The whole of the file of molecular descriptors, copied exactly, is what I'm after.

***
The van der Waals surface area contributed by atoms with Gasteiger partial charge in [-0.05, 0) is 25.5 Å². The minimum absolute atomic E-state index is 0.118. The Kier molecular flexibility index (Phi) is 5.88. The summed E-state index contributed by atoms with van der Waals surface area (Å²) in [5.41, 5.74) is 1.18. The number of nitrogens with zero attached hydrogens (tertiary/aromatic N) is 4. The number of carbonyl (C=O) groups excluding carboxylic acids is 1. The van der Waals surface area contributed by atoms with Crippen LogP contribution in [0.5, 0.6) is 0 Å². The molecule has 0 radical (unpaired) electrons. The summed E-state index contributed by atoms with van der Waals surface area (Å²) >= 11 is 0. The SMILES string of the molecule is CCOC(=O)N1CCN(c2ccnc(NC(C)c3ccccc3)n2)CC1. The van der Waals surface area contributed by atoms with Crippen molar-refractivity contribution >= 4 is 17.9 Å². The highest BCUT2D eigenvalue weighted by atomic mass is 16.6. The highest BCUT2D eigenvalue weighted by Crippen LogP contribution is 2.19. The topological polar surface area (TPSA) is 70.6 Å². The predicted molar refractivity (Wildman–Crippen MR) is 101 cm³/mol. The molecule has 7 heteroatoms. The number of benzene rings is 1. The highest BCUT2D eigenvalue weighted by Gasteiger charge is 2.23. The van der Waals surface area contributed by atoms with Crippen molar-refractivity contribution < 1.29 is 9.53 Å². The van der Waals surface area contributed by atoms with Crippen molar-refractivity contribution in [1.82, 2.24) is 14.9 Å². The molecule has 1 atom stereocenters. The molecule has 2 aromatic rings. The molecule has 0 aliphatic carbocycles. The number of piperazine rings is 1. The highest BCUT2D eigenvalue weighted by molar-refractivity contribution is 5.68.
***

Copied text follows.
The van der Waals surface area contributed by atoms with Gasteiger partial charge in [-0.05, 0) is 25.5 Å². The minimum absolute atomic E-state index is 0.118. The Kier molecular flexibility index (Phi) is 5.88. The summed E-state index contributed by atoms with van der Waals surface area (Å²) in [5.41, 5.74) is 1.18. The number of nitrogens with zero attached hydrogens (tertiary/aromatic N) is 4. The number of carbonyl (C=O) groups excluding carboxylic acids is 1. The van der Waals surface area contributed by atoms with Crippen LogP contribution in [0.5, 0.6) is 0 Å². The molecule has 0 radical (unpaired) electrons. The summed E-state index contributed by atoms with van der Waals surface area (Å²) >= 11 is 0. The SMILES string of the molecule is CCOC(=O)N1CCN(c2ccnc(NC(C)c3ccccc3)n2)CC1. The van der Waals surface area contributed by atoms with Crippen molar-refractivity contribution >= 4 is 17.9 Å². The highest BCUT2D eigenvalue weighted by atomic mass is 16.6. The highest BCUT2D eigenvalue weighted by Crippen LogP contribution is 2.19. The topological polar surface area (TPSA) is 70.6 Å². The predicted molar refractivity (Wildman–Crippen MR) is 101 cm³/mol. The molecule has 7 heteroatoms. The number of benzene rings is 1. The highest BCUT2D eigenvalue weighted by Gasteiger charge is 2.23. The van der Waals surface area contributed by atoms with Crippen molar-refractivity contribution < 1.29 is 9.53 Å². The van der Waals surface area contributed by atoms with Crippen molar-refractivity contribution in [1.82, 2.24) is 14.9 Å². The molecule has 1 atom stereocenters. The molecule has 2 aromatic rings. The molecule has 0 aliphatic carbocycles. The number of piperazine rings is 1. The highest BCUT2D eigenvalue weighted by molar-refractivity contribution is 5.68.